While the world has turned its thoughts to Christmas, other matters intrude: In the US, many are preoccupied by the much-hyped “fiscal cliff” and the planned increase in taxes as well as the aftermath of the the horrific shooting at the elementary school — the one in which no one had a weapon to defend themselves with. The US government’s plans to exact more taxes, and to reduce Constitutional freedoms, are much discussed.
I have obligations to Citizen Tom, voluntarily undertaken, remaining from the “Food for Thought Award” — and they include this seventh in a series on Sunday verses that have inspired my thought. In this instance, Luke 2 comes to mind, as it is both an account of the birth of of Jesus, and it begins with an announcement of government taxation:
2 And it came to pass in those days, that there went out a decree from Caesar Augustus that all the world should be taxed. 2 (And this taxing was first made when Cyrenius was governor of Syria.) 3 And all went to be taxed, every one into his own city. 4 And Joseph also went up from Galilee, out of the city of Nazareth, into Judaea, unto the city of David, which is called Bethlehem; (because he was of the house and lineage of David:) 5 To be taxed with Mary his espoused wife, being great with child. 6 And so it was, that, while they were there, the days were accomplished that she should be delivered. 7 And she brought forth her firstborn son, and wrapped him in swaddling clothes, and laid him in a manger; because there was no room for them in the inn. 8 And there were in the same country shepherds abiding in the field, keeping watch over their flock by night. 9 And, lo, the angel of the Lord came upon them, and the glory of the Lord shone round about them: and they were sore afraid. 10 And the angel said unto them, Fear not: for, behold, I bring you good tidings of great joy, which shall be to all people. 11 For unto you is born this day in the city of David a Saviour, which is Christ the Lord.
Luke 2 goes on to describe the circumstances of Jesus’ birth and early life, continuing in Luke 3 with an account of Jesus being both the Son of God and the (great^76) grandson of God with each step in the 77-part intermediate lineage identified. Matthew goes into more background, but only a partial ancestry list.
But neither Luke nor the other synoptic gospels say exactly when the birth of Jesus occurred. The date seems not to have been celebrated in the first couple of centuries, though the common supposition, “everybody knows the date came from a later pagan ritual,” appears to be wrong. The Western world’s churches have celebrated this occasion on December 25 for more than a thousand years, even though the actual date this falls on would have been adjusted with calendar tinkerings. (Compare this to Easter, which gets a lunar-based calculation that is rather mathematically involved and independent of the calendar conventions of any given time.)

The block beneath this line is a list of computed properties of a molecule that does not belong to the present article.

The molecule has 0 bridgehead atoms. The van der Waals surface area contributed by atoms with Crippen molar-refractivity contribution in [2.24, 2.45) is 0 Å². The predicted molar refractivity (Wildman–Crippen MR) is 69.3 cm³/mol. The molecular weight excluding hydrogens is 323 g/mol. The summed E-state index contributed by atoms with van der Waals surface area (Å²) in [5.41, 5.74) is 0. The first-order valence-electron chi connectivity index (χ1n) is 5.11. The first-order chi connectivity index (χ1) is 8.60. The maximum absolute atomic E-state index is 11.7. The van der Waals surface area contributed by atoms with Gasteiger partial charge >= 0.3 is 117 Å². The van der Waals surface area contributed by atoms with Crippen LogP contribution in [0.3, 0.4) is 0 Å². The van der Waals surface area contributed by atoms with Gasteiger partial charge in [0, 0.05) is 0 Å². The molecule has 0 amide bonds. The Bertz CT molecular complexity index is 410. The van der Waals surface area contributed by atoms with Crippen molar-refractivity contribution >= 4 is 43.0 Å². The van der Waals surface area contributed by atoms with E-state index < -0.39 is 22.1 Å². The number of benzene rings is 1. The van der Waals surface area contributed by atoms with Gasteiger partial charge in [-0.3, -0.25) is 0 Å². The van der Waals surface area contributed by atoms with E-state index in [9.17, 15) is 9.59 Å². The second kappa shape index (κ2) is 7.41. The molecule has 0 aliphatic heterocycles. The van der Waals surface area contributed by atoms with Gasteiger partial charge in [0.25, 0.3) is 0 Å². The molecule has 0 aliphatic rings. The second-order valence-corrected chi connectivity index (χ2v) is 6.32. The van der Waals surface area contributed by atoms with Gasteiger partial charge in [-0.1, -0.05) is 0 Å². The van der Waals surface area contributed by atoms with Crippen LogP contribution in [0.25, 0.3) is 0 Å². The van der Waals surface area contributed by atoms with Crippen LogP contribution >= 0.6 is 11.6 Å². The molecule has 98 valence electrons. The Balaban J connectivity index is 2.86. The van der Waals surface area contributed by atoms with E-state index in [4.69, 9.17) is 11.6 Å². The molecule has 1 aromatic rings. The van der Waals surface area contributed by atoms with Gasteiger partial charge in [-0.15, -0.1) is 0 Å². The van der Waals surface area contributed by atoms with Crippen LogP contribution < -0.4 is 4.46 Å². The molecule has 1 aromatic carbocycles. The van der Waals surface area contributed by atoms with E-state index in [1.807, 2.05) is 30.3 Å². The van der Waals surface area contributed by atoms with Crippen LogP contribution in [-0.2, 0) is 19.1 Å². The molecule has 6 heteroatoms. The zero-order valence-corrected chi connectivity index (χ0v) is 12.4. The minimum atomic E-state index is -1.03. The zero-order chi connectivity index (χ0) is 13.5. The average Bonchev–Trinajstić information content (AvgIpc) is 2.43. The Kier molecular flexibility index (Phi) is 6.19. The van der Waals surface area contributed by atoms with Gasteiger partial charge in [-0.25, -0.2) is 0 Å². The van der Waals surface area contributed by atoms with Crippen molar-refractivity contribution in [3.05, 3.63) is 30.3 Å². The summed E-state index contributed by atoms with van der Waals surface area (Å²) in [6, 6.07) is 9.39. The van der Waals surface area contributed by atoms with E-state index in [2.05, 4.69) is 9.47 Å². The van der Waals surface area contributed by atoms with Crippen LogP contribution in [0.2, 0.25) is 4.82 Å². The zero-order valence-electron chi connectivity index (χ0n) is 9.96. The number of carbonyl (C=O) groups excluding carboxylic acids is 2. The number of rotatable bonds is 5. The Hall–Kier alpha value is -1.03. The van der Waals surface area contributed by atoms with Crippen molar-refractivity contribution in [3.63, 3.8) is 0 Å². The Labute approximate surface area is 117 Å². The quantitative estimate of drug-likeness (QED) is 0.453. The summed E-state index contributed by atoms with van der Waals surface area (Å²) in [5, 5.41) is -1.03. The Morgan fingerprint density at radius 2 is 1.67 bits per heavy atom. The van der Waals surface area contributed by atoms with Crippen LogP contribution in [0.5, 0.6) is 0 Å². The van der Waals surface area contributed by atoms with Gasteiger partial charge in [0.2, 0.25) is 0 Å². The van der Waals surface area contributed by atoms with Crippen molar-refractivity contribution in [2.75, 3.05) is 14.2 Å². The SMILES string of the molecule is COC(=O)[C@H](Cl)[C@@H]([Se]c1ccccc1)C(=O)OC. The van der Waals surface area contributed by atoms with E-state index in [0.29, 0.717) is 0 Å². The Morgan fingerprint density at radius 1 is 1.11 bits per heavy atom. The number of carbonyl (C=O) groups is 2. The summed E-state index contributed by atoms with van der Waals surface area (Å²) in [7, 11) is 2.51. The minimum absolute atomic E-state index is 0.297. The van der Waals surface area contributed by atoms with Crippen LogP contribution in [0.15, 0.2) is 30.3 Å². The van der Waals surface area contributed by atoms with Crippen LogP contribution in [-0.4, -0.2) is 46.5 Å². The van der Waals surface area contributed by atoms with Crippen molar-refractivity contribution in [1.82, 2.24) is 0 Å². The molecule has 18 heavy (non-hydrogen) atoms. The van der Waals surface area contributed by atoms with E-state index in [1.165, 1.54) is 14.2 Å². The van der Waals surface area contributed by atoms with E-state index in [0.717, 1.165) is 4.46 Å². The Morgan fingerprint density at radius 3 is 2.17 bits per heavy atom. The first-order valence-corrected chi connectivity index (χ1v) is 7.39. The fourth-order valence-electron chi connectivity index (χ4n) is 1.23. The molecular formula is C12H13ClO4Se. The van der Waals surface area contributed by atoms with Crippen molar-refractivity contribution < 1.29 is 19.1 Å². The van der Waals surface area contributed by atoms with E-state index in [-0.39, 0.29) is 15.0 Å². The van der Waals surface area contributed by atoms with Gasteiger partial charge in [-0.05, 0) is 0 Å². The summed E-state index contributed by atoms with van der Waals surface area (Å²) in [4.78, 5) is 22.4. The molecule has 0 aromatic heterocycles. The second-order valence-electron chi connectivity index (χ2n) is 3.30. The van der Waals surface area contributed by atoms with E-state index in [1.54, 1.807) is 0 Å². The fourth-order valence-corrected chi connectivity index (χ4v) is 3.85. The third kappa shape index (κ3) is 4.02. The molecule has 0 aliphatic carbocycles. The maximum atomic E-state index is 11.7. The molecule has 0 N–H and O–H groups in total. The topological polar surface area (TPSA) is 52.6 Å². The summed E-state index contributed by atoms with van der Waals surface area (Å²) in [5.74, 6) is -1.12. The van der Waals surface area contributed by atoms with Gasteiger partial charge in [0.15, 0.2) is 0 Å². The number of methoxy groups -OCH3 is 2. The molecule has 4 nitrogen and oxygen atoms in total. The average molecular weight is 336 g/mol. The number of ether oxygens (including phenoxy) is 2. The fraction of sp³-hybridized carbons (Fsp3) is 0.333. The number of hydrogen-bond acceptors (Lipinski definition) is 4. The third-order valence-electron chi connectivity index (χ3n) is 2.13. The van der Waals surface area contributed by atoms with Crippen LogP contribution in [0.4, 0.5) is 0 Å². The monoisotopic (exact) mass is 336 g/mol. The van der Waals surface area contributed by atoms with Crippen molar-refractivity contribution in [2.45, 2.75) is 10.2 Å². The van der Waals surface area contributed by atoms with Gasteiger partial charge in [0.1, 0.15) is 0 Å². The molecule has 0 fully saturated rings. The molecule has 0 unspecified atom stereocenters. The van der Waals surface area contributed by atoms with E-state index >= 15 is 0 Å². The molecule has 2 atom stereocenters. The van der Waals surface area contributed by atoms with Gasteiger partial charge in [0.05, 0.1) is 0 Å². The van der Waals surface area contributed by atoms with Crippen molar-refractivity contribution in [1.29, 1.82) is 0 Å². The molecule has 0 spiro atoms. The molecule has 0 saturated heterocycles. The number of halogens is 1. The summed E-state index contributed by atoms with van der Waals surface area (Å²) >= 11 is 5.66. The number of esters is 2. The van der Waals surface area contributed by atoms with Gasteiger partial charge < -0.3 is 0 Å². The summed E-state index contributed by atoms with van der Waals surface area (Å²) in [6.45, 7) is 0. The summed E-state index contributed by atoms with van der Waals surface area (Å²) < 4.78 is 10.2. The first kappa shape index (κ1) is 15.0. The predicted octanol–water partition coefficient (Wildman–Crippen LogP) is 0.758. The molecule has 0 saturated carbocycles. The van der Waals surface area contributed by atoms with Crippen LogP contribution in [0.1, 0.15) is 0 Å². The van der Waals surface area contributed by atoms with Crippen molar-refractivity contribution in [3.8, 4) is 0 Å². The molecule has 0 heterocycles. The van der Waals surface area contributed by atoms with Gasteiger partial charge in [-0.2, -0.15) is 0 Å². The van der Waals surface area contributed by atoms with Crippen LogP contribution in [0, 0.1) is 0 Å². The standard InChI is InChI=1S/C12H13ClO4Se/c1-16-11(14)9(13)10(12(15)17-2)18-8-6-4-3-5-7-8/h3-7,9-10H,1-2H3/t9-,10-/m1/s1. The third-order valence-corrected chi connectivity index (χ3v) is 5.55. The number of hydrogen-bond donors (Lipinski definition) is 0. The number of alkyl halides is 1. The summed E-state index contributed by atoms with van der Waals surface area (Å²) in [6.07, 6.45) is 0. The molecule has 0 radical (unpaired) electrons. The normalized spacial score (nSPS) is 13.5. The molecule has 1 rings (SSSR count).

While the Romans instituted (at least by 275AD or so) the use of December 25th for the holiday of “Sol Invictus” (“the Invincible Sun [god]”), Augustine of Hippo wrote around that time about December 25th as a tradition among the Donatists that dates from even earlier. And at that time, before Emperor Constantine converted to Christianity in the early 300s and made it safe (or safer) to practice, Christians seemed disinclined to adopt anything pagan in their practices.
I would say, based upon my reading, that the Romans may have tried to usurp the Christian holiday, rather than the other way around. Though, obviously, many later practices were incorporated — but this seems to have begun much later, centuries in some cases.
But why December 25th at all? It appears that in the Western tradition, Jesus was conceived on March 25th, and December 25th is nine months later. Eastern churches use April 6 for the conception date, so their birth of Jesus is celebrated on January 6th. The days in between are now called “the Twelve Days of Christmas.” Did you know where that came from?
[Edit] As Mary Catelli points out in the comments below, Jesus is assumed to have died on the same day of the year as the crucifixion — something common to both Eastern and Western church traditions.
While the rest of the subject matter is not entirely on point, 1 Corinthians 5 has a good advocation for us regarding Christmas — with even a flavor of New Year’s resolutions tucked in:
7 Purge out therefore the old leaven, that ye may be a new lump, as ye are unleavened. For even Christ our passover is sacrificed for us: 8 Therefore let us keep the feast, not with old leaven, neither with the leaven of malice and wickedness; but with the unleavened bread of sincerity and truth.
In any event, a Merry Christmas to you all full of sincerity and truth, and Happy Hanukkah any other holiday or special occasion that brings you happiness. Since I am something of a technical geek, I hope that this Christmas image and a bit of my own humble poetry may serve as a virtual card.
Merry Christmas to all who observe
Even any or no faith will serve
For enjoying Yuletide
Is just what you decide
May you get everything you deserve
And of other faiths and celebrations
May they please those in rapt contemplations
Of the times of the past
May your bright future last
And be ready with fast demonstrations
There were challenges during the year
But so far, we have made it to here
May I say in this letter
Let next year be better!
May it bring peace and joy without fear
===|==============/ Keith DeHavelle